Friday February 9, 2001
"Saving Silverman" is a standard-issue numskull comedy that aims low but is high in energy. The humor may be less than inspired, to put it kindly, but the shenanigans are nonstop.
In any event, director Dennis Dugan has encouraged his actors to throw themselves completely into their roles, with the result that you come away impressed with their unstinting professionalism. Maybe they actually had fun doing this film, but if so, this feeling is likely to be contagious only to those who like their movies relentlessly mindless.
Wayne (Steve Zahn), J.D. (Jack Black) and Darren (Jason Biggs) have been best pals since fifth grade, their friendship cemented by a profound admiration for Neil Diamond. Wayne has a pest- and rodent-control business; J.D. is a feckless minimum-wage fast-food employee; and Darren is a social director at a retirement home. They have their own Diamond cover band, Diamonds in the Rough, in which they perform wearing long-haired wigs, tight pants and flashy shirts in emulation of their idol in his salad days. They share an old house Wayne inherited from his grandmother.
Wayne and J.D. are sweet-natured, dimwitted slobs, and though Darren is no Einstein, he's a tad brighter than his friends and far more normal in appearance and behavior but also far more vulnerable. He is ripe for a takeover by ice-cold, manipulative therapist Judith (Amanda Peet). (Why this sophisticated woman would be attracted to the boyish, insecure Darren eventually becomes clear.)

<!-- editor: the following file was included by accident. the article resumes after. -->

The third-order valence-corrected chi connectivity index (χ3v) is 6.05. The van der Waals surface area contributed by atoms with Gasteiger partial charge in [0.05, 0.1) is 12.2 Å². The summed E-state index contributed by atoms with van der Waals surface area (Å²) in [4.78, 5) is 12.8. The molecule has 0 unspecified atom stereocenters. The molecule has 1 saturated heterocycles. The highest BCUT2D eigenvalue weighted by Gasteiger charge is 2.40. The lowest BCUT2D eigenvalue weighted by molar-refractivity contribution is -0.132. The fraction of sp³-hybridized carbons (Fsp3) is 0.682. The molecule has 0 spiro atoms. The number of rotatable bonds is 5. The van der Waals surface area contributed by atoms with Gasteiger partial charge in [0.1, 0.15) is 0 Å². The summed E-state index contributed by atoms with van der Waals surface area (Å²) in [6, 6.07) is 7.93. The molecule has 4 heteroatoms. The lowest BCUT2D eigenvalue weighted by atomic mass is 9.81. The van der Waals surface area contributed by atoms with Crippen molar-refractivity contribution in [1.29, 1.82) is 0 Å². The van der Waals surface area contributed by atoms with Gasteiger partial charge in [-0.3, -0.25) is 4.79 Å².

Judith doesn't love Darren, she simply wants to own him, as she forthrightly tells his pals before banishing them from her life and that of Darren, who's so amazed that such a glamour girl would have anything to do with him that he's convinced himself that he loves her.
Slowly, Wayne and J.D. realize that Darren's life will be ruined if they don't rescue him from Judith's clutches. The desperate, cockamamie measures they undertake in swift succession take up the rest of the picture.
Darren's high school true love, played by Amanda Detmer, reappears after a long absence, but she's about to become a nun. Also featured is R. Lee Ermey as the boys' crazy, frenetic high school coach.
In desperation they turn to the one person in the world they believe can help them save Darren--Neil Diamond himself.
Filmed in Vancouver, which is becoming as familiar to moviegoers as L.A., "Saving Silverman," written by Greg DePaul & Hank Nelken, is as disposable as a paper towel.
Somehow Zahn, with his irrepressible high spirits and zany, antic sense of comedy, and Detmer, whose Sandy is delectably dizzy, soar above the circumstances. Diamond is good-natured in his cameo, which leaves you wishing he and his music could have been featured more prominently.
Saving Silverman, 2001. PG-13, for crude and sexual humor, language, and thematic material. A Columbia Pictures and Village Roadshow Pictures presentation in association with NPV Entertainment of an Original Film production. Director Dennis Dugan. Producer Neal H. Moritz. Executive producers Bruce Berman, Bernie Goldmann, Bradd Luff, Peter Ziegler. Screenplay Greg DePaul & Hank Nelken. Cinematographer Arthur Albert. Editor Debra Neil-Fisher. Music Mike Simpson. Costumes Melissa Toth. Production designer Michael Bolton. Art director James Steuart. Set decorator Louise Roper. Running time: 1 hour, 30 minutes. Steve Zahn as Wayne. Jack Black as J.D.. Jason Biggs as Darren. Amanda Peet as Judith. Amanda Detmer as Sandy. R. Lee Ermey as Coach. Neil Diamond as Himself.Copyright © 2015, Los Angeles Times